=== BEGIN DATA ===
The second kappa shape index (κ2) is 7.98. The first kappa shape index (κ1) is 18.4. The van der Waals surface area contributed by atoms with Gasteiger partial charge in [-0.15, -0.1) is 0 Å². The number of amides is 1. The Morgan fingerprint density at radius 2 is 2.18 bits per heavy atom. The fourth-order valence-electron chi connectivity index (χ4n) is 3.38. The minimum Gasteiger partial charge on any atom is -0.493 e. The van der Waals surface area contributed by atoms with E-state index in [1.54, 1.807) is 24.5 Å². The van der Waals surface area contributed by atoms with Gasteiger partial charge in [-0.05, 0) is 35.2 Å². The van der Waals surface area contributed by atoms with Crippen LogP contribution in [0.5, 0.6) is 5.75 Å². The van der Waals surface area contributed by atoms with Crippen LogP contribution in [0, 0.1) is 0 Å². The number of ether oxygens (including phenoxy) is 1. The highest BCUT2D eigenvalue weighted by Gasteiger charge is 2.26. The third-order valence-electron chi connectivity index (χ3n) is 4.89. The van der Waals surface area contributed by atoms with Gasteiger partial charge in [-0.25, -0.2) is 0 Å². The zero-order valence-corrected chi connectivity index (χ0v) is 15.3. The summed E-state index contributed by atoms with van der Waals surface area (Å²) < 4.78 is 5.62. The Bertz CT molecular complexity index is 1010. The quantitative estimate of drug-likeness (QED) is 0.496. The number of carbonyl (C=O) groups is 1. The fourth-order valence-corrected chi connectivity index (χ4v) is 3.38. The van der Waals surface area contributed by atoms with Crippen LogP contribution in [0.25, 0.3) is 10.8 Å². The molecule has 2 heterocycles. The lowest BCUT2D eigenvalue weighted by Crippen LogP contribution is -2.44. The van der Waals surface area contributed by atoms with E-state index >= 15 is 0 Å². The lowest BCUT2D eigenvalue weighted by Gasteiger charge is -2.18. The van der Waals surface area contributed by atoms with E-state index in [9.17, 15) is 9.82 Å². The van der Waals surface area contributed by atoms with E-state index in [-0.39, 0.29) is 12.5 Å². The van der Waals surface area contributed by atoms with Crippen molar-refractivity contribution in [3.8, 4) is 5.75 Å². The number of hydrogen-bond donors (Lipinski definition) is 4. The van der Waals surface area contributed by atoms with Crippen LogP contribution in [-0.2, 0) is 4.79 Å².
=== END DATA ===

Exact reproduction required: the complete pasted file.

The second kappa shape index (κ2) is 7.98. The first kappa shape index (κ1) is 18.4. The van der Waals surface area contributed by atoms with Gasteiger partial charge in [-0.15, -0.1) is 0 Å². The number of amides is 1. The Morgan fingerprint density at radius 2 is 2.18 bits per heavy atom. The fourth-order valence-electron chi connectivity index (χ4n) is 3.38. The minimum Gasteiger partial charge on any atom is -0.493 e. The van der Waals surface area contributed by atoms with E-state index in [1.54, 1.807) is 24.5 Å². The van der Waals surface area contributed by atoms with Gasteiger partial charge in [-0.05, 0) is 35.2 Å². The van der Waals surface area contributed by atoms with Crippen LogP contribution in [0.5, 0.6) is 5.75 Å². The van der Waals surface area contributed by atoms with Crippen LogP contribution in [0, 0.1) is 0 Å². The number of ether oxygens (including phenoxy) is 1. The highest BCUT2D eigenvalue weighted by Gasteiger charge is 2.26. The third-order valence-electron chi connectivity index (χ3n) is 4.89. The van der Waals surface area contributed by atoms with Gasteiger partial charge in [-0.25, -0.2) is 0 Å². The zero-order valence-corrected chi connectivity index (χ0v) is 15.3. The summed E-state index contributed by atoms with van der Waals surface area (Å²) < 4.78 is 5.62. The Bertz CT molecular complexity index is 1010. The quantitative estimate of drug-likeness (QED) is 0.496. The number of carbonyl (C=O) groups is 1. The fourth-order valence-corrected chi connectivity index (χ4v) is 3.38. The van der Waals surface area contributed by atoms with Crippen LogP contribution in [0.25, 0.3) is 10.8 Å². The molecule has 2 heterocycles. The lowest BCUT2D eigenvalue weighted by Crippen LogP contribution is -2.44. The van der Waals surface area contributed by atoms with E-state index >= 15 is 0 Å². The lowest BCUT2D eigenvalue weighted by Gasteiger charge is -2.18. The van der Waals surface area contributed by atoms with E-state index in [9.17, 15) is 9.82 Å². The van der Waals surface area contributed by atoms with E-state index in [-0.39, 0.29) is 12.5 Å². The van der Waals surface area contributed by atoms with Crippen molar-refractivity contribution in [3.8, 4) is 5.75 Å². The number of hydrogen-bond donors (Lipinski definition) is 4. The van der Waals surface area contributed by atoms with Crippen LogP contribution in [-0.2, 0) is 4.79 Å².